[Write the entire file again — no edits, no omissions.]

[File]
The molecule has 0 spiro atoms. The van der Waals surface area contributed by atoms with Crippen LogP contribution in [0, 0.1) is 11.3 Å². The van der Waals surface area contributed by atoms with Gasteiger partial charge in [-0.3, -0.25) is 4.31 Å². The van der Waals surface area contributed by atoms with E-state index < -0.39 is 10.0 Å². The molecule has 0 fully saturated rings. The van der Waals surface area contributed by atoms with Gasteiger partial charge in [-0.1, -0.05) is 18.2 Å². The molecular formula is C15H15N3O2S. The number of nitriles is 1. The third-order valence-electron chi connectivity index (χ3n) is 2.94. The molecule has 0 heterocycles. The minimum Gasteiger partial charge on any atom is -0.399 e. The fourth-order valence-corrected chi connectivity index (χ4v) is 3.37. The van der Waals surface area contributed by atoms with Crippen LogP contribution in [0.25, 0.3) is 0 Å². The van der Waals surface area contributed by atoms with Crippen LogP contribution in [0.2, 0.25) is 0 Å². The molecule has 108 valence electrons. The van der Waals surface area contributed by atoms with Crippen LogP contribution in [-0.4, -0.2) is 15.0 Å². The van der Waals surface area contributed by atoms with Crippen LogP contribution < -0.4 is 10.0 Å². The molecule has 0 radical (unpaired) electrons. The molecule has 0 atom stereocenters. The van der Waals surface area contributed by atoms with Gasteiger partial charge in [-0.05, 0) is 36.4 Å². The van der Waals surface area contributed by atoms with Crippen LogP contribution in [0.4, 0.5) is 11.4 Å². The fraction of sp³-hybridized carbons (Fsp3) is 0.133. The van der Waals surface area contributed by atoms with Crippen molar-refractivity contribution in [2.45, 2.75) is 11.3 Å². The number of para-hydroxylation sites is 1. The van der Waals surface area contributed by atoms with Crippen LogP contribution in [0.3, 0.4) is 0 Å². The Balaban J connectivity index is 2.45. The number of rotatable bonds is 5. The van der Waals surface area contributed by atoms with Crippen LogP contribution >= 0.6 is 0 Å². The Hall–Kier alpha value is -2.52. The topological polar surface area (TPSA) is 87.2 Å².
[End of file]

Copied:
The molecule has 0 spiro atoms. The van der Waals surface area contributed by atoms with Crippen LogP contribution in [0, 0.1) is 11.3 Å². The van der Waals surface area contributed by atoms with Gasteiger partial charge in [-0.3, -0.25) is 4.31 Å². The van der Waals surface area contributed by atoms with E-state index < -0.39 is 10.0 Å². The molecule has 0 fully saturated rings. The van der Waals surface area contributed by atoms with Gasteiger partial charge in [-0.1, -0.05) is 18.2 Å². The molecular formula is C15H15N3O2S. The number of nitriles is 1. The third-order valence-electron chi connectivity index (χ3n) is 2.94. The molecule has 0 heterocycles. The minimum Gasteiger partial charge on any atom is -0.399 e. The fourth-order valence-corrected chi connectivity index (χ4v) is 3.37. The van der Waals surface area contributed by atoms with Crippen LogP contribution in [0.25, 0.3) is 0 Å². The van der Waals surface area contributed by atoms with Crippen LogP contribution in [0.2, 0.25) is 0 Å². The molecule has 108 valence electrons. The van der Waals surface area contributed by atoms with Crippen LogP contribution in [-0.4, -0.2) is 15.0 Å². The van der Waals surface area contributed by atoms with Crippen LogP contribution < -0.4 is 10.0 Å². The molecule has 0 radical (unpaired) electrons. The molecule has 0 atom stereocenters. The van der Waals surface area contributed by atoms with Gasteiger partial charge in [-0.05, 0) is 36.4 Å². The van der Waals surface area contributed by atoms with Crippen LogP contribution in [0.4, 0.5) is 11.4 Å². The fraction of sp³-hybridized carbons (Fsp3) is 0.133. The van der Waals surface area contributed by atoms with Crippen molar-refractivity contribution in [2.45, 2.75) is 11.3 Å². The number of para-hydroxylation sites is 1. The van der Waals surface area contributed by atoms with Crippen LogP contribution in [0.3, 0.4) is 0 Å². The Balaban J connectivity index is 2.45. The number of rotatable bonds is 5. The van der Waals surface area contributed by atoms with Crippen LogP contribution >= 0.6 is 0 Å². The Hall–Kier alpha value is -2.52. The topological polar surface area (TPSA) is 87.2 Å².